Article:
Zuliani A, Ivars F, Luque R (2018) Advances in nanocatalyst design for biofuel production. ChemCatChem 10:1968–1981CrossRefGoogle Scholar
  24. 24.
    Bhanja P, Modak A, Bhaumik A (2018) Supported porous nanomaterials as efficient heterogeneous catalysts for CO2 fixation reactions. Chem-A Eur J 24:7278–7297CrossRefGoogle Scholar
  25. 25.
    Mobinikhaledi A, Moghanian H, Pakdel S (2015) Microwave-assisted efficient synthesis of azlactone derivatives using 2-aminopyridine-functionalized sphere SiO2 nanoparticles as a reusable heterogeneous catalyst. Chin Chem Lett 26:557–563CrossRefGoogle Scholar
  26. 26.
    Shukla PK, Verma A, Pathak P (2014) A prospective study on silica based heterogeneous catalyst as modern organic synthesis tool. Arch Appl Sci Res 6:18–25Google Scholar
  27. 27.
    Sravya G, Grigory VZ, Balakrishna A, Reddy KMK, Reddy CS, Reddy GM, Reddy NB (2018) Nano-TiO2/SiO2 catalyzed synthesis, theoretical calculations and bioactivity studies of new α-aminophosphonates. Phosphorus Sulfur Silicon Relat Elem:1–6Google Scholar
  28. 28.
    Mousavi MR, Maghsoodlou MT (2015) Nano-SiO2: a green, efficient, and reusable heterogeneous catalyst for the synthesis of quinazolinone derivatives. J Iran Chem Soc 12:743–749CrossRefGoogle Scholar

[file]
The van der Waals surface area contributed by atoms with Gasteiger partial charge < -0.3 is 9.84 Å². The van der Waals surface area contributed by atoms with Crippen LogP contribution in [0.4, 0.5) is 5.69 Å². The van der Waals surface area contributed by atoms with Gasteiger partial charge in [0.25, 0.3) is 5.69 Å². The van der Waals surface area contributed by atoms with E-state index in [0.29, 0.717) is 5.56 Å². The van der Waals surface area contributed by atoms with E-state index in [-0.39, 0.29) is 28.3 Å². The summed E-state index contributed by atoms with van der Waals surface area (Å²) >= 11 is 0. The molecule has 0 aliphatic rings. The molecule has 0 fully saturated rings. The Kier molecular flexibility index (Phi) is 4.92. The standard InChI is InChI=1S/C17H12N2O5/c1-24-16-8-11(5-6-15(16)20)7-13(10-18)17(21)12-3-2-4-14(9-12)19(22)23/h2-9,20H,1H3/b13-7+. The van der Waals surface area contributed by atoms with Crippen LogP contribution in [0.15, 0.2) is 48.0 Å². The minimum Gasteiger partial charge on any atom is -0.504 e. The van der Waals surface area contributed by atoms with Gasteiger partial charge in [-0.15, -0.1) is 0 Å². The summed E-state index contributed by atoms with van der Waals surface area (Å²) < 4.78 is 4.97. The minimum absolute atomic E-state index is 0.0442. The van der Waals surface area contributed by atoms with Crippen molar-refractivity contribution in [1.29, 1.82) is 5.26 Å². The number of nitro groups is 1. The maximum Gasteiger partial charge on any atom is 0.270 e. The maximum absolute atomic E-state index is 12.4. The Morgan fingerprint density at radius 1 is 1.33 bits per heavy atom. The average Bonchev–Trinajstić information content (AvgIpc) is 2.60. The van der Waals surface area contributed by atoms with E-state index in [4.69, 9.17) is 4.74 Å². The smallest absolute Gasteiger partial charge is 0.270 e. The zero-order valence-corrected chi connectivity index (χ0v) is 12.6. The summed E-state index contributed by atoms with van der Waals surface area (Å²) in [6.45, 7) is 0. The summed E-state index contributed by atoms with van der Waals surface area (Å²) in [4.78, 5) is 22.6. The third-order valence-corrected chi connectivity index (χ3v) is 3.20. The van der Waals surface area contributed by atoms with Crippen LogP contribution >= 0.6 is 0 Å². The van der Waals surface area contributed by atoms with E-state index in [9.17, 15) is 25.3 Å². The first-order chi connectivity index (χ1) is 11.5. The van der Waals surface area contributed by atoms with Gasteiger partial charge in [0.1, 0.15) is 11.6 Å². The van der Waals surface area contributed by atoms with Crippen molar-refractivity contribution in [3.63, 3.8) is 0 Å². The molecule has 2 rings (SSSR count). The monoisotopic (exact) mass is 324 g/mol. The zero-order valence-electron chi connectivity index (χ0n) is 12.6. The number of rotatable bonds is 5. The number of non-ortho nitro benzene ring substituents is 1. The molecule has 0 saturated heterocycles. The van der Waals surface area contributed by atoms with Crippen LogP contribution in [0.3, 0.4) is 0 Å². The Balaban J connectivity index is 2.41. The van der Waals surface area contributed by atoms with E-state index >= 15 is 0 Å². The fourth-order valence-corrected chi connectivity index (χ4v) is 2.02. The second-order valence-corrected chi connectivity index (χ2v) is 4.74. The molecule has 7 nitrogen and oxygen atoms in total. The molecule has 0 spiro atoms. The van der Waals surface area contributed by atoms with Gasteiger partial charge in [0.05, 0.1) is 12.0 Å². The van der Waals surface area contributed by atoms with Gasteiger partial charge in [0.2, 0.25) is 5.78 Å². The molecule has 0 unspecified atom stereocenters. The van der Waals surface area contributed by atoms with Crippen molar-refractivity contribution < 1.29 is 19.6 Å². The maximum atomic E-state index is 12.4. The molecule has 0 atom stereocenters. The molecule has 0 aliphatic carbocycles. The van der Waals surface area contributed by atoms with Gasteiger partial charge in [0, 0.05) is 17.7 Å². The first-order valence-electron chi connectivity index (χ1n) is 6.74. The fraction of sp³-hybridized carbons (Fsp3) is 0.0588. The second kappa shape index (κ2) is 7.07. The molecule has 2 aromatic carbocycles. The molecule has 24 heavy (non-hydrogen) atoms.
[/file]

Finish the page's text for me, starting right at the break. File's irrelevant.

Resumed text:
29. 29.
    Bayat M, Nasehfard H (2016) SiO2 nanoparticle-catalyzed facile and efficient one-pot synthesis of N-alkyl-2,5-bis[(E)-2-phenylvinyl]-1,3-dioxol-4-amine under solvent-free conditions. J Heterocycl Chem 53:1474–1478CrossRefGoogle Scholar
  30. 30.
    Bayat M, Hosseini FS, Nasri S (2018) An efficient one-pot synthesis of tetrahydrothiazolo [3,2-a] quinolin-6-one derivatives. J Sulfur Chem 39:99–111CrossRefGoogle Scholar

Copyright information

© Springer Nature B.V. 2019

Authors and Affiliations

  • Hassan Vasheghani Farahani
    • 1
  • Mohammad Bayat
    • 1
    Email author
  • Shima Nasri
    • 1
  1. 1.Department of Chemistry, Faculty of ScienceImam Khomeini International UniversityQazvinIran

Personalised recommendations